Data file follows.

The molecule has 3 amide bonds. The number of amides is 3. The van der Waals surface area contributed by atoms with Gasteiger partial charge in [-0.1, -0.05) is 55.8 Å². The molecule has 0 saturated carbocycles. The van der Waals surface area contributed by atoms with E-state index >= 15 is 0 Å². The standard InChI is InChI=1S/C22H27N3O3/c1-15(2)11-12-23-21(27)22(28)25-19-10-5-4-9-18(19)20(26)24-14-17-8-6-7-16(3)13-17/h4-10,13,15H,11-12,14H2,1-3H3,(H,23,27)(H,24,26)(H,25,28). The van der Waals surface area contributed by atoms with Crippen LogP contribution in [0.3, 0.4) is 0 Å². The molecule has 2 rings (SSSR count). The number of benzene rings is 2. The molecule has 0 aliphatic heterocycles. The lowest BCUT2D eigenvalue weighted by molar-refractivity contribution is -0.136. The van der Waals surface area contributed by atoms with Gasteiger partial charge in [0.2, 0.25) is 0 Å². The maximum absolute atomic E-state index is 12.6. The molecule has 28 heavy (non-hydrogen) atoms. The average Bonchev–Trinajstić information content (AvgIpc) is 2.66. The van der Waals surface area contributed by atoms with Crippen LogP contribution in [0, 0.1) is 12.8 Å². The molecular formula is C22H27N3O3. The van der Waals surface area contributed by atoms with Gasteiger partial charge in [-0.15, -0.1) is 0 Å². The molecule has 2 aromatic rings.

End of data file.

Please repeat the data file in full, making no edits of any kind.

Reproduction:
The molecule has 3 amide bonds. The number of amides is 3. The van der Waals surface area contributed by atoms with Gasteiger partial charge in [-0.1, -0.05) is 55.8 Å². The molecule has 0 saturated carbocycles. The van der Waals surface area contributed by atoms with E-state index >= 15 is 0 Å². The standard InChI is InChI=1S/C22H27N3O3/c1-15(2)11-12-23-21(27)22(28)25-19-10-5-4-9-18(19)20(26)24-14-17-8-6-7-16(3)13-17/h4-10,13,15H,11-12,14H2,1-3H3,(H,23,27)(H,24,26)(H,25,28). The van der Waals surface area contributed by atoms with Crippen LogP contribution in [0.3, 0.4) is 0 Å². The molecule has 2 rings (SSSR count). The number of benzene rings is 2. The molecule has 0 aliphatic heterocycles. The lowest BCUT2D eigenvalue weighted by molar-refractivity contribution is -0.136. The van der Waals surface area contributed by atoms with Gasteiger partial charge in [0.2, 0.25) is 0 Å². The maximum absolute atomic E-state index is 12.6. The molecule has 28 heavy (non-hydrogen) atoms. The average Bonchev–Trinajstić information content (AvgIpc) is 2.66. The van der Waals surface area contributed by atoms with Crippen LogP contribution in [0, 0.1) is 12.8 Å². The molecular formula is C22H27N3O3. The van der Waals surface area contributed by atoms with Gasteiger partial charge in [-0.15, -0.1) is 0 Å². The molecule has 2 aromatic rings.